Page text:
Aluminum   $ 2.1505 kg        |         Cobalt   $ 33.420 kg        |         Copper   $ 8.2940 kg        |         Gallium   $ 222.80 kg        |         Gold   $ 61736.51 kg        |         Indium   $ 284.50 kg        |         Iridium   $ 144678.36 kg        |         Iron Ore   $ 0.1083 kg        |         Lead   $ 2.1718 kg        |         Lithium   $ 29.821 kg        |         Molybdenum   $ 58.750 kg        |         Neodymium   $ 82.608 kg        |         Nickel   $ 20.616 kg        |         Palladium   $ 40303.53 kg        |         Platinum   $ 30972.89 kg        |         Rhodium   $ 131818.06 kg        |         Ruthenium   $ 14950.10 kg        |         Silver   $ 778.87 kg        |         Steel Rebar   $ 0.5063 kg        |         Tellurium   $ 73.354 kg        |         Tin   $ 25.497 kg        |         Uranium   $ 128.42 kg        |         Zinc   $ 2.3825 kg        |         
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Aurubis, Europe’s leading copper producer, has issued a warning of potential losses in the hundreds of millions of euros after falling victim to a massive scam involving shipments of scrap metal utilized in its recycling operations. This revelation caused shares in the company to plummet by as much as 18%. Aurubis suspects that certain suppliers manipulated information regarding the scrap metal they supplied and colluded with employees in the company’s sampling department to conceal the discrepancies.

This incident has raised concerns about Aurubis’ security controls, particularly in light of the company’s announcement in June about uncovering a theft ring targeting products containing precious metals. Notably, the two incidents seem to be unrelated.

The scam specifically pertains to materials procured for Aurubis’ metal-recycling business. In addition to raw materials from mines, the company acquires significant quantities of copper-bearing scrap, ranging from nearly new manufacturing offcuts to old cables, pipes, and electronic circuit boards. Every day, Aurubis processes thousands of tons of these materials to produce refined metal.

According to Angela Seidler, Vice President for Investor Relations and Corporate Communications at Aurubis, the company’s recycling suppliers seemingly manipulated information about the raw materials delivered to them and collaborated with employees in the sampling department to conceal the discrepancies. Suppliers provided estimates of the material’s content, and after a visual inspection, Aurubis’ laboratories analyzed the metal content and paid the firms based on these assessments. However, discrepancies were discovered during the production process over time. For example, in the case of copper, it takes approximately four weeks for the material to be processed.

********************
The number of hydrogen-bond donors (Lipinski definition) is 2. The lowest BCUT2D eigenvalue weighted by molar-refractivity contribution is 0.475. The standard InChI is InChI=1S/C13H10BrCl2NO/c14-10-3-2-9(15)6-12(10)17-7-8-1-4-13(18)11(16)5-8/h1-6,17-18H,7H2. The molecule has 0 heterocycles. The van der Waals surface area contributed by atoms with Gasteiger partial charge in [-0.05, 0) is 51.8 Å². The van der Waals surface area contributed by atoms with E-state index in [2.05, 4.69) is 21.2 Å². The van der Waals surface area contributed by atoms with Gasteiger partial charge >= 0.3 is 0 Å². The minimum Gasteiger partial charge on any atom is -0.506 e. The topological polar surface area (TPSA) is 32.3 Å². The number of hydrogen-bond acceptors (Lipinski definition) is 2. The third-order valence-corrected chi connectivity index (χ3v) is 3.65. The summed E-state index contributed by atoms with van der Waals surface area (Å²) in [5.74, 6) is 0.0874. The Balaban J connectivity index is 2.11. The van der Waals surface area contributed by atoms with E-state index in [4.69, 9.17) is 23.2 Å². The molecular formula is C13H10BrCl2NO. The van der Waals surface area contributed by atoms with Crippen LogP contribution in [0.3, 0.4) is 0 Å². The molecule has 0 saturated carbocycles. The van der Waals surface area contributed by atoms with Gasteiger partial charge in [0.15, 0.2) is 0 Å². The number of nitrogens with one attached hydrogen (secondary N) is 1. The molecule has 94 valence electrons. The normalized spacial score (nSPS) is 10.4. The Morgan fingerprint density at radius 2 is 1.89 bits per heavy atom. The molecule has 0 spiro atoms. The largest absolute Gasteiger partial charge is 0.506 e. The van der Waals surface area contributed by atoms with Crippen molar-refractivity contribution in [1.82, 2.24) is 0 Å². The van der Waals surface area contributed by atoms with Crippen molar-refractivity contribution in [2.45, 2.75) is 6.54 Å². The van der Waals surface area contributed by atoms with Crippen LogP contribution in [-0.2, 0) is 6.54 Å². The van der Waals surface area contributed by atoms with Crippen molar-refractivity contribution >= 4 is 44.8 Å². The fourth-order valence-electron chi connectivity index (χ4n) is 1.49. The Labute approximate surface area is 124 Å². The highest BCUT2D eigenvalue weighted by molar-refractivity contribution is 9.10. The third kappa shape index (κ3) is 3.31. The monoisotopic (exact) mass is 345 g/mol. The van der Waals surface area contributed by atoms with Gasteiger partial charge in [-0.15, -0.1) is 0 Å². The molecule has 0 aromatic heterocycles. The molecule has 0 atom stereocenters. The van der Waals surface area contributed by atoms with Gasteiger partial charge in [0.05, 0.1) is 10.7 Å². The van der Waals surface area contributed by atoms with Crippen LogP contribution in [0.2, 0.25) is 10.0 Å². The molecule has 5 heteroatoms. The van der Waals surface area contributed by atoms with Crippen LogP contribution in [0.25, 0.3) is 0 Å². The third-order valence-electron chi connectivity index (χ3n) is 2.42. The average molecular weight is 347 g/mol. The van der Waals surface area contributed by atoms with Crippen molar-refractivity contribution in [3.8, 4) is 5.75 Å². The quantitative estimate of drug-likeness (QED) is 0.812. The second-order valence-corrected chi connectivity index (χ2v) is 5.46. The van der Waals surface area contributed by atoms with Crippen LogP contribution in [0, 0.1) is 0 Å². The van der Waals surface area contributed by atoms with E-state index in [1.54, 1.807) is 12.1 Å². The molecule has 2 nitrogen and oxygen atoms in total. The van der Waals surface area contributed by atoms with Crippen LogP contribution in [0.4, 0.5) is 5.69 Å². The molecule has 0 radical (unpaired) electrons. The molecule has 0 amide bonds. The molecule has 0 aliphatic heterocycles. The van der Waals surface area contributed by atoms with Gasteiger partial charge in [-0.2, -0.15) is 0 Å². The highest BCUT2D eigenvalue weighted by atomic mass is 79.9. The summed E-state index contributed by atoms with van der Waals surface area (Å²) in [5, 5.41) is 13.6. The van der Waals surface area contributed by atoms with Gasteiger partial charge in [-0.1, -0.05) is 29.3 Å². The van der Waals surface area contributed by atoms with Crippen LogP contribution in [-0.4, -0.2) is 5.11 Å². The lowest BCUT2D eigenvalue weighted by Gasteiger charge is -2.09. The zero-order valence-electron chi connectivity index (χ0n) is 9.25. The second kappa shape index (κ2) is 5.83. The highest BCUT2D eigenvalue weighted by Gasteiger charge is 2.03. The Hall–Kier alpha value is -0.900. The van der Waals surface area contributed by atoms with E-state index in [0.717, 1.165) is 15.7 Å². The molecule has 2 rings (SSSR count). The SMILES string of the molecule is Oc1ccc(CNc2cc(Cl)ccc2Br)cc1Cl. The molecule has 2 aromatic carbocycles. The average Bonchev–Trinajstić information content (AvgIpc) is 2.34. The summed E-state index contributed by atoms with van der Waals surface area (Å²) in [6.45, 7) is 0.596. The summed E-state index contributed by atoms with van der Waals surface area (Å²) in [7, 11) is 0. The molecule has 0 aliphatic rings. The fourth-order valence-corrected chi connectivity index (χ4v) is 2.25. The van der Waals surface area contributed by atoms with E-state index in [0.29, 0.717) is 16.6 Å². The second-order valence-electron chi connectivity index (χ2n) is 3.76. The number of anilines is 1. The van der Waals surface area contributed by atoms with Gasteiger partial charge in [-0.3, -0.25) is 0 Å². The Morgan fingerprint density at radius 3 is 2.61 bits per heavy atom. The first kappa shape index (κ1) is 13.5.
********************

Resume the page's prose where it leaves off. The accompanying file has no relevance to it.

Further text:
Aurubis is currently conducting a comprehensive check of its metal reserves, which is expected to be completed by the end of September. The investigation also involves Germany’s state office of criminal investigation.

Previously, Aurubis had projected operating earnings before taxes for the 2022-23 financial year in the range of €450 million to €550 million. However, the company no longer anticipates achieving these projections and has warned of potential losses in the “low, three-digit-million-euro range.” Steelmaker Salzgitter, which holds a 30% stake in Aurubis, has also suspended its results guidance for the financial year.

While this incident is indeed serious, Aurubis believes that its impact will be absorbed within the current fiscal year and will not affect the company’s expansion plans and strategic priorities.

In June, Aurubis had previously reported that the public prosecutor’s office and the police were investigating a suspected theft ring. Searches were conducted at several Aurubis employee workspaces and on-site offices of contractors at the Hamburg site as part of the investigation. This incident appears to be separate from the recent scam, though it is still too early to determine if the two cases are interconnected.

The metals industry has witnessed several scandals in recent years, including Trafigura Group’s revelation in February that it expected substantial losses due to an alleged systematic fraud involving nickel cargoes. Additionally, the London Metal Exchange shocked the market this year after discovering that some bags of nickel registered in its warehousing network contained stones rather than the expected metal.